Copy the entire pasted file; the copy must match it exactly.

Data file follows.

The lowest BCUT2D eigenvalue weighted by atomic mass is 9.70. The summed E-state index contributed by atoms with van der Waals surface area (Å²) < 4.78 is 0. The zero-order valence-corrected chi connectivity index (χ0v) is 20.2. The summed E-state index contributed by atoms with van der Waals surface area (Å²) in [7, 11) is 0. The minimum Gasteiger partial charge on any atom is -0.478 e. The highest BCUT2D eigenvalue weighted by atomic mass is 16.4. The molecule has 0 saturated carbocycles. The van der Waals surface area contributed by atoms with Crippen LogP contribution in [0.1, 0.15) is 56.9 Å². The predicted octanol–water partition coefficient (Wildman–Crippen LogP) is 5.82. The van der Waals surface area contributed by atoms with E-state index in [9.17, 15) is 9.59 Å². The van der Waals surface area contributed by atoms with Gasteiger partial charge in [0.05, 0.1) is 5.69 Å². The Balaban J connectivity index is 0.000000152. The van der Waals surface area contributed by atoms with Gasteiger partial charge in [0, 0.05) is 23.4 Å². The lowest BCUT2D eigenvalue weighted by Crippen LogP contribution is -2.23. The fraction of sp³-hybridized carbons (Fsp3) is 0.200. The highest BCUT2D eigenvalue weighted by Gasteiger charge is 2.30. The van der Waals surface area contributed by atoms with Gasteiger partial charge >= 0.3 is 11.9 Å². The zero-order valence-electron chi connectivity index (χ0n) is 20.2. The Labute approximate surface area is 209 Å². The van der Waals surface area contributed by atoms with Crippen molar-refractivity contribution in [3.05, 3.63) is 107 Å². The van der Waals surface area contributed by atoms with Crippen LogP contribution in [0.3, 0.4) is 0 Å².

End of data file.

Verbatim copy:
The lowest BCUT2D eigenvalue weighted by atomic mass is 9.70. The summed E-state index contributed by atoms with van der Waals surface area (Å²) < 4.78 is 0. The zero-order valence-corrected chi connectivity index (χ0v) is 20.2. The summed E-state index contributed by atoms with van der Waals surface area (Å²) in [7, 11) is 0. The minimum Gasteiger partial charge on any atom is -0.478 e. The highest BCUT2D eigenvalue weighted by atomic mass is 16.4. The molecule has 0 saturated carbocycles. The van der Waals surface area contributed by atoms with Crippen LogP contribution in [0.1, 0.15) is 56.9 Å². The predicted octanol–water partition coefficient (Wildman–Crippen LogP) is 5.82. The van der Waals surface area contributed by atoms with E-state index in [9.17, 15) is 9.59 Å². The van der Waals surface area contributed by atoms with Gasteiger partial charge in [0.05, 0.1) is 5.69 Å². The Balaban J connectivity index is 0.000000152. The van der Waals surface area contributed by atoms with Gasteiger partial charge in [0, 0.05) is 23.4 Å². The lowest BCUT2D eigenvalue weighted by Crippen LogP contribution is -2.23. The fraction of sp³-hybridized carbons (Fsp3) is 0.200. The highest BCUT2D eigenvalue weighted by Gasteiger charge is 2.30. The van der Waals surface area contributed by atoms with Gasteiger partial charge >= 0.3 is 11.9 Å². The zero-order valence-electron chi connectivity index (χ0n) is 20.2. The Labute approximate surface area is 209 Å². The van der Waals surface area contributed by atoms with Crippen molar-refractivity contribution in [3.05, 3.63) is 107 Å². The van der Waals surface area contributed by atoms with Crippen LogP contribution in [0.3, 0.4) is 0 Å².